Clinical microbiology laboratories do not always detect resistance ofHaemophilus influenzae with disk or tablet diffusion methods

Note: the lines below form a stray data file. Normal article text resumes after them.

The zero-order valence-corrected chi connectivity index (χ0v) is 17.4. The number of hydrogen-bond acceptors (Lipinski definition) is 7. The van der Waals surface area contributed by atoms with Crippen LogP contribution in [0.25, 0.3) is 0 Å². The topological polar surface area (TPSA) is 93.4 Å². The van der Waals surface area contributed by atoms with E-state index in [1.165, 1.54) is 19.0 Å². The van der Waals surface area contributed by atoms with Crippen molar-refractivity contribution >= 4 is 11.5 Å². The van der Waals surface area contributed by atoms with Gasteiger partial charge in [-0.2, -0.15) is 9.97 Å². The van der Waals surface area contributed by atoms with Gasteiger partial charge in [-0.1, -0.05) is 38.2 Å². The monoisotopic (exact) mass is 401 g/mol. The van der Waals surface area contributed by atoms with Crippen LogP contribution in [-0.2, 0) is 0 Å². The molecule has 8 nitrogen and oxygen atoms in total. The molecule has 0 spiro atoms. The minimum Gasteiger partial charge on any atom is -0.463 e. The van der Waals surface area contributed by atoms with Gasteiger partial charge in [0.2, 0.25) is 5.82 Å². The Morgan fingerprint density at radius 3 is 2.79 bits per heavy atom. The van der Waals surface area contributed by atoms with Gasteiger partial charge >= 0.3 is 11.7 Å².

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The performance of disk diffusion testing of Haemophilus influenzae was evaluated in 20 laboratories. Thirteen disk-medium-breakpoint-inoculum modifications were used in Finnish clinical microbiology laboratories. The performance of various methods was evaluated by testing a susceptible control strain and one with non-β-lactamase-mediated ampicillin resistance 10 times in 16 laboratories. Gaps in millimeters were measured between these two groups of results. The strains were separated by a gap of at least 5 mm in 8/16 laboratories testing ampicillin, in 7/15 laboratories testing cefaclor, in 5/16 laboratories testing cefuroxime, and in 15/16 laboratories testing trimethoprim-sulfa. Detection of ampicillin resistance was better with 2.5μg tablets than with 10 μg disks or 33 μg tablets. For MIC-determinations, 785 isolates and their disk diffusion results were collected. None of the 12 clinical isolates with non-β-lactamase-mediated ampicillin resistance was detected as resistant in the participating laboratories. The ampicillin and cefaclor results of the isolates were no better even when a laboratory was able to separate the control strains. Cefaclor results were unreliable because of poor disk diffusion-MIC correspondence and incoherent breakpoint references. Interlaboratory variation of the zone diameters caused false intermediate results of cefuroxime-susceptible strains. When ampicillin, cefaclor and cefuroxime were tested, the discrimination of laboratories using disks and tablets was equal, whereas the laboratories using paper disks were better able to detect trimethoprim-sulfa resistance.

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